Women are three times more likely than men to get the disease, and most start experiencing symptoms between ages 20 and 40. While it’s widely believed that MS is most common in white people, a Kaiser Permanente study found that Black people had a 47% increased risk of MS, with Black women having the highest risk. Latinx people had 50% less risk, and Asians had 80% less risk.
Morgan, who is Black, said her prior knowledge of MS came from Michelle Obama’s speeches referencing her own mother, who had the disease, and a friend’s mom, who had the disease and was unable to walk. When going in for treatment, she often felt alone, seeing no other Black women around.
It wasn’t until she started sharing her diagnosis that she learned some of her own friends had the disease. That’s when she joined We Are ILL, a patient advocacy organization that raises awareness about Black women and MS.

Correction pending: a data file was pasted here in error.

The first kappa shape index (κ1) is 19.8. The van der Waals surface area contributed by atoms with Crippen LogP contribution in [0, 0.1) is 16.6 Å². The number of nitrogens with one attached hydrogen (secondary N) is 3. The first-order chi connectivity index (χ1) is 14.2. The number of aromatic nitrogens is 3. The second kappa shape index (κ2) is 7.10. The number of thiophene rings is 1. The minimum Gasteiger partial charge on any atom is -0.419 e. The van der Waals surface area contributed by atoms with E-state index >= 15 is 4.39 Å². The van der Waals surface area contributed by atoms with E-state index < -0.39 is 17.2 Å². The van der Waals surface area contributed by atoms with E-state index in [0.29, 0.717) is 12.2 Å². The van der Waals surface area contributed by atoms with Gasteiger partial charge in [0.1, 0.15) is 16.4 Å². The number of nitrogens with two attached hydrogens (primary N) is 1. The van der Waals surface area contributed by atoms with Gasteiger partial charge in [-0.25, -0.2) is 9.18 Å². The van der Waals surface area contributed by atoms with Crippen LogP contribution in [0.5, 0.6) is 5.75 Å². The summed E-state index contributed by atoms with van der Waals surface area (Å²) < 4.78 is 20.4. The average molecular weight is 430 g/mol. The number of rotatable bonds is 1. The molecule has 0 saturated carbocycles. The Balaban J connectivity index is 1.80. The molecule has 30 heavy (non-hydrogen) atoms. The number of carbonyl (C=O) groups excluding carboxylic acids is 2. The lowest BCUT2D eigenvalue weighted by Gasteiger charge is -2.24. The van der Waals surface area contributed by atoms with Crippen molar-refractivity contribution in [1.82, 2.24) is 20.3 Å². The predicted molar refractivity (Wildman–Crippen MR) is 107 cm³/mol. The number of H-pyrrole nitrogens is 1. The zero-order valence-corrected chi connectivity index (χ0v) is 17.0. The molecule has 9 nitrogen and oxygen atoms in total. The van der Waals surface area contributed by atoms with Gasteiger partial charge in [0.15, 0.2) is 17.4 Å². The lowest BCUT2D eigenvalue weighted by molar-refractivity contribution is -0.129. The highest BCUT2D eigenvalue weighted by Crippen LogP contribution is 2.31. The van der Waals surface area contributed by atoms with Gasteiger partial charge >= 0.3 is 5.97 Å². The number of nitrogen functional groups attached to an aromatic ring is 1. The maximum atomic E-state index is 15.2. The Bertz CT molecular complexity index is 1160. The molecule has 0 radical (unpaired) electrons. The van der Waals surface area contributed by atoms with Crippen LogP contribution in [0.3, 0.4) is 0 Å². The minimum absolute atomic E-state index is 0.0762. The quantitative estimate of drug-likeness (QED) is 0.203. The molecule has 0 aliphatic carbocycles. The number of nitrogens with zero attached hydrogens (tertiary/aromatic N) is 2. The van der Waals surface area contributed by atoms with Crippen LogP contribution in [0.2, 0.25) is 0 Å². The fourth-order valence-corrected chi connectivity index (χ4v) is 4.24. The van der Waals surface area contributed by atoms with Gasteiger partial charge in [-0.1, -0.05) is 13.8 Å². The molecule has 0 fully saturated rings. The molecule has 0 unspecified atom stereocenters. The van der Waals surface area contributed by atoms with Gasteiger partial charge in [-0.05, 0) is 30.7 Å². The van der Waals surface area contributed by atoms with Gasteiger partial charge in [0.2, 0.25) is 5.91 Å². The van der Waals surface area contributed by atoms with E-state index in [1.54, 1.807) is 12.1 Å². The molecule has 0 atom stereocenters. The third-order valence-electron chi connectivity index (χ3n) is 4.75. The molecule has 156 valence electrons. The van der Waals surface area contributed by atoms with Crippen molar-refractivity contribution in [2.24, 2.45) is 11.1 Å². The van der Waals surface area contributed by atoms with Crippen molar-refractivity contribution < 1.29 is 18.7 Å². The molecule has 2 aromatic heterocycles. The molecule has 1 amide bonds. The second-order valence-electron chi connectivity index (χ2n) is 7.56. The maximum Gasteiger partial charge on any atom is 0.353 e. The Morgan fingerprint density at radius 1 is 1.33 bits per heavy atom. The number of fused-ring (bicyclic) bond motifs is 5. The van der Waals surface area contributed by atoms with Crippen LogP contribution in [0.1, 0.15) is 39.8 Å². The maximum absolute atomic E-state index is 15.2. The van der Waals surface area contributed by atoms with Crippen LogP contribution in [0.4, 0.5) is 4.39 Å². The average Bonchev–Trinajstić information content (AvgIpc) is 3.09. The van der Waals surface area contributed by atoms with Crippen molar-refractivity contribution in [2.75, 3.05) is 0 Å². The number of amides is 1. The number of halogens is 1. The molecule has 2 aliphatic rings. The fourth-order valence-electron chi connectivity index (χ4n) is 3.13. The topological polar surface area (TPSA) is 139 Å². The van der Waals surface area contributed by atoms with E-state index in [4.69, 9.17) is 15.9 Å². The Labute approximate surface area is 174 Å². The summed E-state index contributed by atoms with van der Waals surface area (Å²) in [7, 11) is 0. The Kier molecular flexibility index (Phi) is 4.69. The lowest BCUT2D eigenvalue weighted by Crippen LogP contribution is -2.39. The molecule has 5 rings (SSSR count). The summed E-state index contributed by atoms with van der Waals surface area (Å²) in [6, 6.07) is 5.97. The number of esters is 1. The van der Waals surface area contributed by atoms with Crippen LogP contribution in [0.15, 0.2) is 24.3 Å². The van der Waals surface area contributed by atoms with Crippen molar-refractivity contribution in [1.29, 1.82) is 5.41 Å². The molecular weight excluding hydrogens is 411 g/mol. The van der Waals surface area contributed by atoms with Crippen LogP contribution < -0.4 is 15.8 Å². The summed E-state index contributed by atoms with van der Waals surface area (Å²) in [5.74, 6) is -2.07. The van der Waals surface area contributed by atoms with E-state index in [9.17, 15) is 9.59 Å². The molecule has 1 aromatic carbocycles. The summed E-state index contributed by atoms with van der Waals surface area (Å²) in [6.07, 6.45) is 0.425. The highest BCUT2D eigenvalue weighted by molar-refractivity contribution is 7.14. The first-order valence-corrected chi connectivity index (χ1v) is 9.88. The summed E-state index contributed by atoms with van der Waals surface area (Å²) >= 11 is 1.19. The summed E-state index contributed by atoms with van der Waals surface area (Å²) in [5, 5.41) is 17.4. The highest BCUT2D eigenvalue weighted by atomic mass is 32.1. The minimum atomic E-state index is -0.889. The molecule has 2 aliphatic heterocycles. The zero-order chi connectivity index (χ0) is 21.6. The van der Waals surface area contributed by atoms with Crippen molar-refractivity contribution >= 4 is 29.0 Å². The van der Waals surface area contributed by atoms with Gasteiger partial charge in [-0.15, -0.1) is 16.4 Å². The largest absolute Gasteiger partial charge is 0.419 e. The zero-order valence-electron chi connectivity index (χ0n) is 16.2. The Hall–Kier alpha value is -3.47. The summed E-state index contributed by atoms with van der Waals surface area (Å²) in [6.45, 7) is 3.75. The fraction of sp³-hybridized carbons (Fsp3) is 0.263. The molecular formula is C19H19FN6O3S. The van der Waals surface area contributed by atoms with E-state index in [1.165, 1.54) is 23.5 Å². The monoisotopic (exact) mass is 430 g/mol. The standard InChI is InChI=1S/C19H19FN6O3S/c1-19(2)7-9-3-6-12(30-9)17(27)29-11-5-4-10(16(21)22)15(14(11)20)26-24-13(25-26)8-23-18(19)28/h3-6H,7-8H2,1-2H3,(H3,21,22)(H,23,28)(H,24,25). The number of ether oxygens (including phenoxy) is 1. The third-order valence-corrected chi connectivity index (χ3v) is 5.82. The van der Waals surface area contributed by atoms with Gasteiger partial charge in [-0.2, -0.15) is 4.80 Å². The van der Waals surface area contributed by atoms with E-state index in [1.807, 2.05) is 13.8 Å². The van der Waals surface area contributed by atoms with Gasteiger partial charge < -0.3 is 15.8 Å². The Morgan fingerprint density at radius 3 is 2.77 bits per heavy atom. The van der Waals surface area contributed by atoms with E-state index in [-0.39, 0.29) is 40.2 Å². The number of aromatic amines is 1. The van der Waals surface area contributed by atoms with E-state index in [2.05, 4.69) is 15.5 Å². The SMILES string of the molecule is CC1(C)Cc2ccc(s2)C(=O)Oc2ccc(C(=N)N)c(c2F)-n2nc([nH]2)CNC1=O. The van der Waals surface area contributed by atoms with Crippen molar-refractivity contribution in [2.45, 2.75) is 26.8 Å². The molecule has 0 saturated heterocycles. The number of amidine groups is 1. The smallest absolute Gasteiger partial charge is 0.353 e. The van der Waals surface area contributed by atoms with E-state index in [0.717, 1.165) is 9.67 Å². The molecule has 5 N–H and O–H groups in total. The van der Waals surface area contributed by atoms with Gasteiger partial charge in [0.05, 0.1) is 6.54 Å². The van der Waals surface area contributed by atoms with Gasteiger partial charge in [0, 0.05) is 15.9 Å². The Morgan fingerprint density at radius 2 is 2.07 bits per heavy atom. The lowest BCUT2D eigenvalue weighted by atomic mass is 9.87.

MS symptoms can vary because the effects of the disease are largely dependent on what part of the brain is being attacked, explained Dr. Diana Lucia Vargas Vives, a neuroimmunologist with expertise in multiple sclerosis and assistant professor at Emory School of Medicine.
There is also a pattern to how MS presents, she said.
“Patients might wake up with a numb foot. Then it suddenly goes away after a few days, so they think they’re fine. Years later, they may have vision loss in one eye that’s lasting for days to weeks, and that’s when they start seeking help. Patients may also have extreme fatigue and become forgetful,” Dr. Vargas said.